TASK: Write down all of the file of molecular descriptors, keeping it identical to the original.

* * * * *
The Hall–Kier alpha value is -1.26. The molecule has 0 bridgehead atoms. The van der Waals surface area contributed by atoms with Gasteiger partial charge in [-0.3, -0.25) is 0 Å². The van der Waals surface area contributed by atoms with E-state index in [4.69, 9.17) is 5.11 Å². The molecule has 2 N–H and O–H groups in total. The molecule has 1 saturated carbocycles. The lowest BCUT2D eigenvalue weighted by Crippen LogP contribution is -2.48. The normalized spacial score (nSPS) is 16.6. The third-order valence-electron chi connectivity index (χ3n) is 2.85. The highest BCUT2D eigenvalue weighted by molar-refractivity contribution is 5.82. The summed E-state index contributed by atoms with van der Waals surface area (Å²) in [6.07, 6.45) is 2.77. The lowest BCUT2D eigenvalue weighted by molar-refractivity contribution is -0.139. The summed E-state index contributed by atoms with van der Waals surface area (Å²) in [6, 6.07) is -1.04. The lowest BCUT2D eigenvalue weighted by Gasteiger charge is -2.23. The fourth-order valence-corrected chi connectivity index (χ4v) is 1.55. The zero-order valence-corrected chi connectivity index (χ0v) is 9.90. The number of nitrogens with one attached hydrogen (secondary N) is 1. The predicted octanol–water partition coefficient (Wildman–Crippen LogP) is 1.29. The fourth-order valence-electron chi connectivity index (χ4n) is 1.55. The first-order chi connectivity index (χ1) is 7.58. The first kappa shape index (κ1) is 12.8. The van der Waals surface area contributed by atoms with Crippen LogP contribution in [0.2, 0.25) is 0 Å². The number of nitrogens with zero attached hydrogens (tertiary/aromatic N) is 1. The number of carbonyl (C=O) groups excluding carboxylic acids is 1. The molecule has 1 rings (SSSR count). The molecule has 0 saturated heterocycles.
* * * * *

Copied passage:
The Hall–Kier alpha value is -1.26. The molecule has 0 bridgehead atoms. The van der Waals surface area contributed by atoms with Gasteiger partial charge in [-0.3, -0.25) is 0 Å². The van der Waals surface area contributed by atoms with E-state index in [4.69, 9.17) is 5.11 Å². The molecule has 2 N–H and O–H groups in total. The molecule has 1 saturated carbocycles. The lowest BCUT2D eigenvalue weighted by Crippen LogP contribution is -2.48. The normalized spacial score (nSPS) is 16.6. The third-order valence-electron chi connectivity index (χ3n) is 2.85. The highest BCUT2D eigenvalue weighted by molar-refractivity contribution is 5.82. The summed E-state index contributed by atoms with van der Waals surface area (Å²) in [6.07, 6.45) is 2.77. The lowest BCUT2D eigenvalue weighted by molar-refractivity contribution is -0.139. The summed E-state index contributed by atoms with van der Waals surface area (Å²) in [6, 6.07) is -1.04. The lowest BCUT2D eigenvalue weighted by Gasteiger charge is -2.23. The fourth-order valence-corrected chi connectivity index (χ4v) is 1.55. The zero-order valence-corrected chi connectivity index (χ0v) is 9.90. The number of nitrogens with one attached hydrogen (secondary N) is 1. The predicted octanol–water partition coefficient (Wildman–Crippen LogP) is 1.29. The fourth-order valence-electron chi connectivity index (χ4n) is 1.55. The first-order chi connectivity index (χ1) is 7.58. The first kappa shape index (κ1) is 12.8. The van der Waals surface area contributed by atoms with Crippen LogP contribution in [0.2, 0.25) is 0 Å². The number of nitrogens with zero attached hydrogens (tertiary/aromatic N) is 1. The number of carbonyl (C=O) groups excluding carboxylic acids is 1. The molecule has 1 rings (SSSR count). The molecule has 0 saturated heterocycles.